Hi folks, excuse my english…i’m french!
Durban or not Durban?
Durban was a stop we wanted to avoid because it’s just 90 miles from Richards Bay. The idea was to go to East London, 250 miles further south.
We finally had to stop, Gaïa was too slow, the hull as well as the folding propeller and the water intake had to be cleaned up. In this region it’s better to be fast … and it’s no regrets!
Durban is a bustling city, living at the rate of three million people, counting its suburbs. Mainly Zulu, the population and history of the city were enriched with the arrival of a large Indian community from the late nineteenth century. Today, Indians make up about 20% of the city’s inhabitants.
An essential first step is a walk in the Victoria Street Market where scented spices stalls open the appetite for the traditional Bunny Show: an Indian curry served in a loaf of bread. On the other side of the market, the atmosphere changes, we are in the Zulu section where the spices have been replaced by traditional Zulu medicine stalls: snake skins, roots , dried plants … to handle with care! traditional Healers are still very active and respected for their ancestral know-how.
Another and different neighbourhood : Glenwood and its hipster atmosphere. A visit at the Kwazulu Natal Society of the Arts to discover local artists is essential: photography, painting, art design … the quality of the exhibited works is enough to spend some time. The place has also a good terrace cafe where you can eat.
You will also find in the corner a great bakery, a roaster and some good restaurants where XXL burgers have been replaced by more elaborate cards. To name a few: The Glenwood Restaurant, Pop Up Society and Oil and Olive.
For epicureans, we also recommend a trip to theMarket Restaurant, in the neighborhood of Greyville: tables on the terrace around a fountain, a nice South African wines very explanatory and dishes for carnivores and vegetarians, all at price as cool as the place.
In the same spirit, ‘good vibes’, take a ride to Station Drive Road, a former derelict neighborhood that has become in a few years one of the coolest places in Durban. Open your eyes at the African Art Center, go shopping in the lobby of the antique dealers before testing craft beer at That Brewing Co. All these neighborhoods are quite far apart, a good solution to move is the Uber (half the time expensive than traditional taxis), a simple and effective option.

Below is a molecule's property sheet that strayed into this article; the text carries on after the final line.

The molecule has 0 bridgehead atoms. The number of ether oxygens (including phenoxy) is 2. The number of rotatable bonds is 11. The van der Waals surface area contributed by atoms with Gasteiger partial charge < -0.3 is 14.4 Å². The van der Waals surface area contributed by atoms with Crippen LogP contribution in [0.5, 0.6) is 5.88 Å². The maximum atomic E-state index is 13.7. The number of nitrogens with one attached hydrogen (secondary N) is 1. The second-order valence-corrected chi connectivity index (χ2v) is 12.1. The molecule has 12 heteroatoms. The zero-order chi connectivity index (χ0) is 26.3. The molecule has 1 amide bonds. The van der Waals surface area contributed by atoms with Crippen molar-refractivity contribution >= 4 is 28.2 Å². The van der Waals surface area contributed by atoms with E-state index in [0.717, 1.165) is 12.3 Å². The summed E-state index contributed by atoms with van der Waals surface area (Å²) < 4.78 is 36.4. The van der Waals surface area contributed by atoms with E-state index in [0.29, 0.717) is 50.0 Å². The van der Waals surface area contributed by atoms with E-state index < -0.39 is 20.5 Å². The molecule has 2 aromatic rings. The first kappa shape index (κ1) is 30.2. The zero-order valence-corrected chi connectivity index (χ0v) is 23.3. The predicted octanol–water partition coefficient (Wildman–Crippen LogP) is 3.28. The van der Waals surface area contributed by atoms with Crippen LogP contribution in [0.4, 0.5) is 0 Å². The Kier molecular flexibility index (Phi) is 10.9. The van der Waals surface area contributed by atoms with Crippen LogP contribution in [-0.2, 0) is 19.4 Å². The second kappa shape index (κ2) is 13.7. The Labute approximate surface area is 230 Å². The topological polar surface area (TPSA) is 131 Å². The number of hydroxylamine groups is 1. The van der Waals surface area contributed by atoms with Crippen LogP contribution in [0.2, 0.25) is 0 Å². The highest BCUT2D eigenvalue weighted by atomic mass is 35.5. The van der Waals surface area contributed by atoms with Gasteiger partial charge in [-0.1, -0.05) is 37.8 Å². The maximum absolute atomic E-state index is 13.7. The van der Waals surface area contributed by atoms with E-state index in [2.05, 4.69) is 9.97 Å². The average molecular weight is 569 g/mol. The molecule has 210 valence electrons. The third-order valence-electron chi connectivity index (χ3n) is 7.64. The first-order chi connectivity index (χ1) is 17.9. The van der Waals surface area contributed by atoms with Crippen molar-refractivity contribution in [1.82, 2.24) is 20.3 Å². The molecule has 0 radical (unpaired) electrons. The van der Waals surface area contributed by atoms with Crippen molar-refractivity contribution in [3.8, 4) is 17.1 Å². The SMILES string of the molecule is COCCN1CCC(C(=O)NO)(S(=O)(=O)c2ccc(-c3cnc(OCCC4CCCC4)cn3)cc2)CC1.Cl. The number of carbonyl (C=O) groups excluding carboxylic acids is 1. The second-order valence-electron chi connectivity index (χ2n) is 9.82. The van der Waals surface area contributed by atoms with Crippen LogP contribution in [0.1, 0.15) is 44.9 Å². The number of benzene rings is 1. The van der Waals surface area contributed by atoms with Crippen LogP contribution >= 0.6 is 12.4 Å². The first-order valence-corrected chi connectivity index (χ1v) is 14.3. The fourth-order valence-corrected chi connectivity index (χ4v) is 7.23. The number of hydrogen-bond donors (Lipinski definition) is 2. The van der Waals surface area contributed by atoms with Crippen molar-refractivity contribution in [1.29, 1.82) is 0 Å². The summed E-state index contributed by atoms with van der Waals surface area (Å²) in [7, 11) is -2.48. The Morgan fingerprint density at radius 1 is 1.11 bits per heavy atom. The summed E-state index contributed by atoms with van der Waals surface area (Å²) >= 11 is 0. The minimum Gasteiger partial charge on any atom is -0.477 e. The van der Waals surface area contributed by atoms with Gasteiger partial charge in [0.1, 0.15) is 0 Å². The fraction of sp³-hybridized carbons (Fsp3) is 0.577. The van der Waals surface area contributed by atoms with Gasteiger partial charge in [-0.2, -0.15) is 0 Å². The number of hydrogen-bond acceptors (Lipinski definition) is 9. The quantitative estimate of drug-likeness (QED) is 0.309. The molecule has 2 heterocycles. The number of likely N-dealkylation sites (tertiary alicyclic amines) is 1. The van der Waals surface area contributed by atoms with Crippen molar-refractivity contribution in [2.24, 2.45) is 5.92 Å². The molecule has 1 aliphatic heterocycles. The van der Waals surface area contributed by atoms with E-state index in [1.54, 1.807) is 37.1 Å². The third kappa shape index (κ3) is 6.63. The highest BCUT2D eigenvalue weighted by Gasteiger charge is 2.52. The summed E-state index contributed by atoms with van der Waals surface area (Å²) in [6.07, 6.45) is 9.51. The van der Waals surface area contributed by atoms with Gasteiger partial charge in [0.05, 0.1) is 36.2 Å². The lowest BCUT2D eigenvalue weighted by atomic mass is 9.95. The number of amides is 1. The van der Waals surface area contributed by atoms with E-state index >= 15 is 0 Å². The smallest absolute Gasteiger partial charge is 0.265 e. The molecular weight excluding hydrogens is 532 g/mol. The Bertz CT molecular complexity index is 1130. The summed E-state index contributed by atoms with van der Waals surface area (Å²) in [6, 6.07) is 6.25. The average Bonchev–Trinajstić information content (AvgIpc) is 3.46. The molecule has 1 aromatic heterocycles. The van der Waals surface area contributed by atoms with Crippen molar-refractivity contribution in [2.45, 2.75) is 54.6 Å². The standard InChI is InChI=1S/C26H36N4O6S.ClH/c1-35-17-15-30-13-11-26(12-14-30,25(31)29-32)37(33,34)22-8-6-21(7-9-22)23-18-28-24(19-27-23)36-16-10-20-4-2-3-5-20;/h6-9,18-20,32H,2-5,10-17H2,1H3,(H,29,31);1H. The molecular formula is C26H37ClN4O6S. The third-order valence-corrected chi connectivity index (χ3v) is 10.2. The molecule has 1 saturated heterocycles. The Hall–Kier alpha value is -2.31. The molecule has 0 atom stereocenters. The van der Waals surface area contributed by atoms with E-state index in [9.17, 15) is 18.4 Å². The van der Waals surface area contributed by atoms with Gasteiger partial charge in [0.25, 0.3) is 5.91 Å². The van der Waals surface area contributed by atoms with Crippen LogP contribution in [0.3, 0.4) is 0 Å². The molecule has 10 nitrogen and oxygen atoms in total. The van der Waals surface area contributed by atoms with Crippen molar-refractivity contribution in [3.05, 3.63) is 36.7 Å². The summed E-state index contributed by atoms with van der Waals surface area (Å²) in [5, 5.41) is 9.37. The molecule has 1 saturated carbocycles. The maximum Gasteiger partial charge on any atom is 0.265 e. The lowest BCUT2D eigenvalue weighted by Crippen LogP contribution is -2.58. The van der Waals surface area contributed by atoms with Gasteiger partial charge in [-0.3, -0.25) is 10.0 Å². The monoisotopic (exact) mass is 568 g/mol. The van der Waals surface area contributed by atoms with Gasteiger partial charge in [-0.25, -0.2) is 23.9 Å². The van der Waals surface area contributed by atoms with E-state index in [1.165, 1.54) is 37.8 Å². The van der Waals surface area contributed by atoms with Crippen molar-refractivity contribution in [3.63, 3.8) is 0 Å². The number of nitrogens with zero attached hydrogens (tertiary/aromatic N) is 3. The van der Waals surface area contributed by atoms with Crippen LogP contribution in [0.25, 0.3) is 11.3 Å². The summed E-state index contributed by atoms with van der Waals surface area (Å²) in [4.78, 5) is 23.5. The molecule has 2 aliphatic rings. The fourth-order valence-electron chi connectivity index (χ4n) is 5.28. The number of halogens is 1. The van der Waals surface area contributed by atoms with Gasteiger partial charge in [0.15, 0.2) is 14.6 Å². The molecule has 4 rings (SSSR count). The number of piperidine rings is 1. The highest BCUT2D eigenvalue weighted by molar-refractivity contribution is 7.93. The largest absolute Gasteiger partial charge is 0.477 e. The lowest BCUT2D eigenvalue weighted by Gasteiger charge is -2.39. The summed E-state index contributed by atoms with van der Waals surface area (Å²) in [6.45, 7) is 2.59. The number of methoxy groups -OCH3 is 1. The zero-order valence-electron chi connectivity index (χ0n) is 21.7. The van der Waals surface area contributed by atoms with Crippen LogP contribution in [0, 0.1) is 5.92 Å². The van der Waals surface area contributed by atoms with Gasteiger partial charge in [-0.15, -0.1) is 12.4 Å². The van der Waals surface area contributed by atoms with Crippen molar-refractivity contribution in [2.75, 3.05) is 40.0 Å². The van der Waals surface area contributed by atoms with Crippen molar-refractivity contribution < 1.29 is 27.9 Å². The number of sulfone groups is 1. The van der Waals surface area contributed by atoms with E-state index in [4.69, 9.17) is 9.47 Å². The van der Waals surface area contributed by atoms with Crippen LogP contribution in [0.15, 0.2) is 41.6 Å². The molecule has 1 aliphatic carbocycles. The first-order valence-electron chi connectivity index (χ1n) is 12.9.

On the sea side, Durban has an air of rivera to the American with its stroll as far as the eye can see ‘the golden mile’ at the edge of its immense beaches where surfers and swimmers meet each other. The many buildings on the other side of the street testify to the economic boom of the city in the 70s, becoming THE tourist destination for holidaymakers from Johannesburg and its region (2.5 million tourists per year !).
Finally, you will have to wait until nightfall to continue the exploration of Durban and the intimate atmosphere of a Jazz club … music is a serious business in South Africa, and the Jazz almost an institution in Durban that welcomes every year a recognized festival.
We had the chance to be there on December 31 and spent the evening in the excellent club The Chairman. On the menu: captivating divas and a New Orleans style brass band. The address is known to regulars, the atmosphere is so authentic and warm.
Today, the glory of the golden mile seems far enough, the old-fashioned buildings, like old witnesses of a very different past but a new balance seems to give to Durban his second breath, much more alive and rich of its diversity.